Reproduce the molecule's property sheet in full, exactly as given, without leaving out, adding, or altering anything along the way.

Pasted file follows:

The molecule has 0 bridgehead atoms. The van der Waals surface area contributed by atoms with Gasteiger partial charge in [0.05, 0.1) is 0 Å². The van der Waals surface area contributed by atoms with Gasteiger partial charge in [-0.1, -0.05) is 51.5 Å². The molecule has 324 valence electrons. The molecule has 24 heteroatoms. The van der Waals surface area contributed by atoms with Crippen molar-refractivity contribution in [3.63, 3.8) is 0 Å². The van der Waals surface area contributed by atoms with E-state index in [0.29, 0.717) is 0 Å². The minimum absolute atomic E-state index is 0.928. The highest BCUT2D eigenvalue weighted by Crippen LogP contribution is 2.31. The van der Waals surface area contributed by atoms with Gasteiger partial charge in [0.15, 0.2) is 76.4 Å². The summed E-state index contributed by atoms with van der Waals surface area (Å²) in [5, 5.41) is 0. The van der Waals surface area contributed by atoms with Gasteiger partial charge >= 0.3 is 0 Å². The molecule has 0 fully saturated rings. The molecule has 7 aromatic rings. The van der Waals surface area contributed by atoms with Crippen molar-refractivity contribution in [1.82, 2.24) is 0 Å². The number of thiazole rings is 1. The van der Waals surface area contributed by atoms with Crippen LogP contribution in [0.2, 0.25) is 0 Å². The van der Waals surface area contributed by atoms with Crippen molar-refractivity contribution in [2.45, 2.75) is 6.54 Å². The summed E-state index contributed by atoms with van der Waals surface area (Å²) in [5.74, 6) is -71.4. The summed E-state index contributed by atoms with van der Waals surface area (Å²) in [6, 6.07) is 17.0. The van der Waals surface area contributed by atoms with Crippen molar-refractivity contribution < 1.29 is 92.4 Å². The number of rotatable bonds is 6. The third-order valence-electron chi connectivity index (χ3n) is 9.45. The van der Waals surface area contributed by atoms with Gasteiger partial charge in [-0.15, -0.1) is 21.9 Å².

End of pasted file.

The molecule has 0 bridgehead atoms. The van der Waals surface area contributed by atoms with Gasteiger partial charge in [0.05, 0.1) is 0 Å². The van der Waals surface area contributed by atoms with Gasteiger partial charge in [-0.1, -0.05) is 51.5 Å². The molecule has 324 valence electrons. The molecule has 24 heteroatoms. The van der Waals surface area contributed by atoms with Crippen molar-refractivity contribution in [3.63, 3.8) is 0 Å². The van der Waals surface area contributed by atoms with E-state index in [0.29, 0.717) is 0 Å². The minimum absolute atomic E-state index is 0.928. The highest BCUT2D eigenvalue weighted by Crippen LogP contribution is 2.31. The van der Waals surface area contributed by atoms with Gasteiger partial charge in [0.15, 0.2) is 76.4 Å². The summed E-state index contributed by atoms with van der Waals surface area (Å²) in [5, 5.41) is 0. The van der Waals surface area contributed by atoms with Gasteiger partial charge >= 0.3 is 0 Å². The molecule has 0 fully saturated rings. The molecule has 7 aromatic rings. The van der Waals surface area contributed by atoms with Crippen molar-refractivity contribution in [1.82, 2.24) is 0 Å². The number of thiazole rings is 1. The van der Waals surface area contributed by atoms with Crippen LogP contribution in [0.2, 0.25) is 0 Å². The van der Waals surface area contributed by atoms with Crippen molar-refractivity contribution in [2.45, 2.75) is 6.54 Å². The summed E-state index contributed by atoms with van der Waals surface area (Å²) in [5.74, 6) is -71.4. The summed E-state index contributed by atoms with van der Waals surface area (Å²) in [6, 6.07) is 17.0. The van der Waals surface area contributed by atoms with Crippen molar-refractivity contribution < 1.29 is 92.4 Å². The number of rotatable bonds is 6. The third-order valence-electron chi connectivity index (χ3n) is 9.45. The van der Waals surface area contributed by atoms with Gasteiger partial charge in [-0.15, -0.1) is 21.9 Å².